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05/06/94 MARINA B. TEKANSKY v. WILLIAM RUSH PEARSON

May 6, 1994

MARINA B. TEKANSKY, PLAINTIFF-APPELLEE,
v.
WILLIAM RUSH PEARSON, DEFENDANT-APPELLANT.



APPEAL FROM THE CIRCUIT COURT OF COOK COUNTY. HONORABLE JEROME GAROON, JUDGE PRESIDING.

Murray, Gordon, McNULTY

The opinion of the court was delivered by: Murray

PRESIDING JUSTICE MURRAY delivered the opinion of the court:

Plaintiff brought this action to recover bodily injury damages sustained as a result of the alleged negligence of the defendant in operating a motor vehicle. Following a jury trial, at which the defendant did not appear, the jury awarded judgment in favor of theplaintiff and against the defendant in the amount of $25,046.79, plus costs.

The sole issue presented for review is whether the trial court erred in submitting Pattern Jury Instruction 5.01. Illinois Pattern Jury Instructions, Civil, No. 5.01 (3d ed. Supp. 1993) (hereinafter IPI Civil 3d No. 5.01 (Supp. 1993)).

On July 3, 1990, the plaintiff, Marina B. Tekansky, filed a complaint for bodily injuries allegedly resulting from an automobile accident. The defendant, William Rush Pearson (Pearson) filed an appearance and jury demand on July 24, 1990.

Prior to trial, plaintiff filed a demand for production which, inter alia, sought the production of defendant for examination pursuant to section 2-1102 of the Illinois Code of Civil Procedure immediately after the completion of opening statements.

The matter was first set for trial on January 23, 1991. On January 23, 1991, an agreed order was entered continuing the trial to April 22, 1991. On April 22, 1991, an agreed order was entered continuing the trial to June 13, 1991. On June 13, 1991, an agreed order was entered continuing the trial to September 18, 1991.

On August 27, 1991, the defendant filed a motion to continue the trial date to a date after December 1, 1991. In his affidavit in support of the motion, Pearson stated he was a professional performance artist and he would be performing in Maryland and Texas from August 20, 1991, through December 1, 1991. The trial court granted defendant's motion and continued the trial date to February 26, 1992.

On February 26, 1992, an order was entered continuing the trial until May 27, 1992. On May 27, 1992, an order was entered continuing the trial until July 22, 1992.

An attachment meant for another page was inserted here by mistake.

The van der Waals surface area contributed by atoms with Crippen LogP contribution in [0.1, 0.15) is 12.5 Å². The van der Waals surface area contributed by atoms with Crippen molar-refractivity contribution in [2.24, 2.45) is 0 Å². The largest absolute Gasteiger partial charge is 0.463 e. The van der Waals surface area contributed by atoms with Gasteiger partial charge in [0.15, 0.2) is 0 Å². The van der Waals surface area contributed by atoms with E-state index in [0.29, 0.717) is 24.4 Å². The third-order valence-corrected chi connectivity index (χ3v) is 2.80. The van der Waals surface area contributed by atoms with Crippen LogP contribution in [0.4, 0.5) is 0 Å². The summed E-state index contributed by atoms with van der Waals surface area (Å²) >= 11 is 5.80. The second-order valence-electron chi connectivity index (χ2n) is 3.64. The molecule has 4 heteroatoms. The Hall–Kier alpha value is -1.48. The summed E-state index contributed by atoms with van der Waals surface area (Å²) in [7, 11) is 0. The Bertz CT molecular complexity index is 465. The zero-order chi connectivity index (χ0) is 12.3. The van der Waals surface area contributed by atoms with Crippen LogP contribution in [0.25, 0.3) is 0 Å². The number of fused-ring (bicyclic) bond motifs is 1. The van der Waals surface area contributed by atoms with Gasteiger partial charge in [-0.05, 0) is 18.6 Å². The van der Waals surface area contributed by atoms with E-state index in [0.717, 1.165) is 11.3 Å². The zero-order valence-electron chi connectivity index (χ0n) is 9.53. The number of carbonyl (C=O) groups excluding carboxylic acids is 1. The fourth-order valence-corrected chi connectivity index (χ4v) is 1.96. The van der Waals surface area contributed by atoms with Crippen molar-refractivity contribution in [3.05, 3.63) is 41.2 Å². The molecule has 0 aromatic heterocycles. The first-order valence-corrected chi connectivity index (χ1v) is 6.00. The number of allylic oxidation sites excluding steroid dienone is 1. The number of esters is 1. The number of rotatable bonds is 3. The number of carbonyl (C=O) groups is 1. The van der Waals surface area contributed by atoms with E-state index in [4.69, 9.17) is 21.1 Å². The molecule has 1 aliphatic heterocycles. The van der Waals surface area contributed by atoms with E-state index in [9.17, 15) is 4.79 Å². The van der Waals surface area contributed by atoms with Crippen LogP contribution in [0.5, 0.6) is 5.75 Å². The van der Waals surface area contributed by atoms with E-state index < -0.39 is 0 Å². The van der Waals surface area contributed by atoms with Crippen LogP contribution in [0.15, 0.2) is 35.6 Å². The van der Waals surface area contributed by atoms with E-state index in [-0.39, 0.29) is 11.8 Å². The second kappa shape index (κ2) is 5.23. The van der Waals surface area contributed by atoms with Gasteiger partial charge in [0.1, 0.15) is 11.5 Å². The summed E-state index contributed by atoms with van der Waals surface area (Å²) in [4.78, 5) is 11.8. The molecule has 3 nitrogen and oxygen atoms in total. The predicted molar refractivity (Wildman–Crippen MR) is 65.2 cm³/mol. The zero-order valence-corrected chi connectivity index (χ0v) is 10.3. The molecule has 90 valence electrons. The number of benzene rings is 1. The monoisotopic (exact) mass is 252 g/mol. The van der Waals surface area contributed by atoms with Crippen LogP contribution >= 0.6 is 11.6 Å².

On July 21, 1992, plaintiff presented an emergency motion to continue the trial date to a date after August 3, 1992. The plaintiff stated that she was going to be out of town due to her grandmother's illness. The trial court granted the motion and continued the trial to December 2, 1992. On December 2, 1992, an order was entered continuing the trial date to February 3, 1993.

On February 1, 1993, Pearson filed an emergency motion for continuance. Attached to the motion was Pearson's affidavit which stated: (1) Pearson is a professional actor who was currently performing in a Los Angeles, California, play; (2) the play was scheduled to run through February 25, 1993; and (3) as a result of this acting job, Pearson would be unable to return to Illinois for the February 3, 1993, trial. Said motion was denied.

On February 3, 1993, the cause proceeded to a jury trial. Following jury deliberations, the jury awarded plaintiff a judgment in the amount of $25,046.79, plus costs.

The defendant brought a post-trial motion pursuant to section 2-1202, raising the issues of the court's rulings with regard to the disputed jury instruction and closing argument statement. In the post-trial motion, defendant stated that defense counsel objected to the submission of IPI Civil 3d No. 5.01 (Supp. 1993) on the basis that it was not appropriate when directed against a party and that said objection was overruled by the court on the grounds that the instruction applies equally to parties as well as witnesses. Defendant further stated that during closing argument, plaintiff's counsel commented, "you can see how much defendant cares about this proceeding by the fact that he did not bother to show up." Defendant further stated that defense counsel's objection to the comment was overruled and that the comment helped foster the presumption that anything defendant ...


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